It should be noted that operation of either one, but not both, of the run push buttons 31 and 32 at this time would `deenergize the winding 1Rw by opening of the contacts 31e or 32C and that consequent drop-out of the relay 1R would close the normally closed contacts lRg to set up but not complete an energizing circuit for the winding 4Rw. The circuit for the winding 4Rw would not be completed because one or the other `-of the contacts 31b and 32b would be open. The winding 3Rw would remain energized through the contacts 2Ra and the winding 2Rw would remain energized through 4the contacts 2Rc.
When both run -push buttons 31 and 32 are simultaneously operated to cause the contacts 31C `and 32C to open, the relay winding 1Rw -is deenergized as contacts 2Re are also open, closing of the contacts 31b and 32b causes the winding 4Rw to be energized in turn causing,
by opening of the normally-closed contacts 4Rg, deenergization of the winding 2Rw and providing, through the now-closed contacts 4Ra, a holding circuit for the winding 3Rw. Closure of the ycontacts 4Re is of no effect at this time, but closure of the vcontacts 4R0 sets up a circuit `which is immediately completed by closure of the contacts 2Rg to energize the valve windings V1W and VZW causing contacts Vla and V2a to open and Vlb and V2b to close and the clutch structure 12 to operate to in turn cause the press 10 to start a `cycle of operation. The energizing circuit for the valve wind-ings V1W and V2W is through the contacts 31b, IRg, 3Re, 2Rg, and 4R0. It .should be noted that before the press 10 starts, each of the relays 1R, 2R, 3R, and 4R had to pick up in turn andthe relays 1R and 2R, in addition, had to drop out.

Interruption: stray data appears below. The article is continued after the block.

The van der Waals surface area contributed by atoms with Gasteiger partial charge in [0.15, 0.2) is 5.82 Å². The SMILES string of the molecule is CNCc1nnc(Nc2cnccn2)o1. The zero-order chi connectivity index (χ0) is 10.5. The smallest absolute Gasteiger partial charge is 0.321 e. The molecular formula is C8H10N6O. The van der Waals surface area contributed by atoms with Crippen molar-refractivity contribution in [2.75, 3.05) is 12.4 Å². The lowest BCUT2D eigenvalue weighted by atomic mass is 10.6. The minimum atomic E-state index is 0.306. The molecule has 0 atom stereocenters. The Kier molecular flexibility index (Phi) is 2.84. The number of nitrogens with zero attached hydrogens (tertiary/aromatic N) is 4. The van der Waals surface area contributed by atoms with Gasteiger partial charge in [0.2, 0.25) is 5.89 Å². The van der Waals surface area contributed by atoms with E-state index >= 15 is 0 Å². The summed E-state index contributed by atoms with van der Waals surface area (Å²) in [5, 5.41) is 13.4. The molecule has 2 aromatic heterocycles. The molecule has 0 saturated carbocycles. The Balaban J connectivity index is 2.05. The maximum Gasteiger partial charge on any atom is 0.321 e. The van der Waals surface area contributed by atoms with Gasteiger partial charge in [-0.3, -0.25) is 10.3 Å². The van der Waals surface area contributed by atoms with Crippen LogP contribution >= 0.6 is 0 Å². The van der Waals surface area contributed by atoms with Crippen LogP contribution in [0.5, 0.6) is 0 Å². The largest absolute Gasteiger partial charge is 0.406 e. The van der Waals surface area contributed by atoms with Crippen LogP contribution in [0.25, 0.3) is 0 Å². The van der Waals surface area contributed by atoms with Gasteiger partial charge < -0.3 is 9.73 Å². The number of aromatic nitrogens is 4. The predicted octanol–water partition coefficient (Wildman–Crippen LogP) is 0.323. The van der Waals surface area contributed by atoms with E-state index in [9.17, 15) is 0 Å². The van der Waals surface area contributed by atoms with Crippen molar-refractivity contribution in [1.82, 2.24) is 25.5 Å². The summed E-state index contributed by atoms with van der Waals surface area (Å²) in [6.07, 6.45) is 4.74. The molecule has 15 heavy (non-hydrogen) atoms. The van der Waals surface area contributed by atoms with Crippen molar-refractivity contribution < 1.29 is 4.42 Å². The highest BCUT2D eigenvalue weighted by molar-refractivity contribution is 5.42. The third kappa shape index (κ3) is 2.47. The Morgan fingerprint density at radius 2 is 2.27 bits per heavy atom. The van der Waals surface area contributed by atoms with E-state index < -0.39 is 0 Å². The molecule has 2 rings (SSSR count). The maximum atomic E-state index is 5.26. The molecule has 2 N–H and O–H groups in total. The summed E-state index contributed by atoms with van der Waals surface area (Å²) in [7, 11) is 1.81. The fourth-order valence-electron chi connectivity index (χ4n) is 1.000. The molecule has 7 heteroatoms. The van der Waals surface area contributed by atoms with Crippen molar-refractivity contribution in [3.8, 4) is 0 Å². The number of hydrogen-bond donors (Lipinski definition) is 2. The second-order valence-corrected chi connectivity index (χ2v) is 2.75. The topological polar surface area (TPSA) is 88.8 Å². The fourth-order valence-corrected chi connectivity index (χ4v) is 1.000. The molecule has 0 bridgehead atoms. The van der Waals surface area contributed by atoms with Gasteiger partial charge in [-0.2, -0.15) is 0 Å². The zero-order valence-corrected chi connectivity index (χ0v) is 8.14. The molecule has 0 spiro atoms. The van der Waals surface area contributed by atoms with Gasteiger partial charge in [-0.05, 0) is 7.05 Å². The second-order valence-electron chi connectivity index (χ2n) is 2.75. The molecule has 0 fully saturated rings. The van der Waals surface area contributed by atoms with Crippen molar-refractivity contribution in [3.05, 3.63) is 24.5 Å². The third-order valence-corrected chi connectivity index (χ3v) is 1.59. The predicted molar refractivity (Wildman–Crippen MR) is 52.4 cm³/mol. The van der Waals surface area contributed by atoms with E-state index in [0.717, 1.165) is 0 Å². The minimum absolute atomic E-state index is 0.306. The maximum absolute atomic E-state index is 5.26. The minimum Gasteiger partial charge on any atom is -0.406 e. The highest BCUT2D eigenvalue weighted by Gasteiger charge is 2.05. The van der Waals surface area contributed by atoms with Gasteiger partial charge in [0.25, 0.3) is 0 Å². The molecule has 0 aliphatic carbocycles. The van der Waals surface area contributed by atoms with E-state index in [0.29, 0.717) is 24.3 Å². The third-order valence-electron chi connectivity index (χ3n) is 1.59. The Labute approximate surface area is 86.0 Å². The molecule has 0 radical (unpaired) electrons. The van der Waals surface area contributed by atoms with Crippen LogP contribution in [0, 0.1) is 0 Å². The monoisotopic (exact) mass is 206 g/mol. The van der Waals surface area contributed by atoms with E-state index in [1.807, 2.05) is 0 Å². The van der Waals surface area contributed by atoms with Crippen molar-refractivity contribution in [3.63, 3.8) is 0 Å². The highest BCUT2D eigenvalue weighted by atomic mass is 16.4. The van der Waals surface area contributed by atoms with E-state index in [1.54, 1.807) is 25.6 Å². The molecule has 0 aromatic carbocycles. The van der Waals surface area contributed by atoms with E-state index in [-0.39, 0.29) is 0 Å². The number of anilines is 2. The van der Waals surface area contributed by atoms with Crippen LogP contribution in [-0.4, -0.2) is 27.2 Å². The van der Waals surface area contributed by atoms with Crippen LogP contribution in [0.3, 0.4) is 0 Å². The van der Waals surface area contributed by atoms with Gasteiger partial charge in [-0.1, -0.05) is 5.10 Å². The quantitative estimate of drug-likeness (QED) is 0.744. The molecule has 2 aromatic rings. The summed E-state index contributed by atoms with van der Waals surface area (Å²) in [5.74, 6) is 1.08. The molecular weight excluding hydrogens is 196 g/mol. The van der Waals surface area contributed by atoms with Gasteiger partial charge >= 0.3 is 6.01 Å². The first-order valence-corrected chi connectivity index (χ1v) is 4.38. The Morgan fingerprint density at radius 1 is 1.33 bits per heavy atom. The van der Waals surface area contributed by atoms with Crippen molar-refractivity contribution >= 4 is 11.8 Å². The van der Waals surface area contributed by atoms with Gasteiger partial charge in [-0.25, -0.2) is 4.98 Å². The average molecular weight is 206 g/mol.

When the press 10 reaches the 150 positionof yits cycle, the limit switch contacts 2LS close to complete circuits which by-pass the contacts 31b and 32b vof the push buttons. The push buttons 31 and 32 may now be released and the press 10 will continue to operate. The relay 1R picks up upon release of the push buttons 31 and v32, but has no immediate effect, the valve windings VIW vand VZW remaining energized through a circuit including the contacts 2LS, 4Re and Vlb and V2b.
At about 240 of the press operating cycle, the limit switch contacts ILS open and, at about 300 of the cycle, reclose. This is to provide a checking circuit which ywill be described. A further checking circuit is completed by closure o-f the limit switch contacts 3LS between 260 and 280 of the cycle.
At about 330 of the cycle of press operation, the limit switch contacts 2LS open to deenerigize the windings VIVW and VZW which causes the press 10 to stop at the 360 or zero degree position. The winding 4Rw is also deenergized to cause drop-out of the relay 4R when the contacts ZLS open. Opening of the contacts 4Ra upon drop-out of the relay 4R causes drop-out of the relay 3R and closure of the contacts 3kg causes the relay ZR to pick up. Pick-up of the relay ZR causes pick-up of the relay 3R through the contacts ZRa. With the relays 1R, ZR, and 3R picked up, the system is ready for another cycle of operation of the press which will start upon operation of the push buttons 3'1- and 32. The operation of the press 10 has been described for a complete cycle under the assumption made that al'l of the relays and valves operate properly. Consideration will now be given to the consequences of `a failure of the relays' or valves to operate as intended. v `If the relay 4R should drop out for any reason during operation ot the press 10, opening of the contacts 4R0 and 4Re would cause the press to stop and open ing of thecontacts 4Ra in the holding circuit for the relay SR would cause the relay 3R to drop out, making it necessary to release both of the puslrbuttons 311 and 32, it they Ihad not been released, and -then to deliberately reclose them in order to restart the press 10.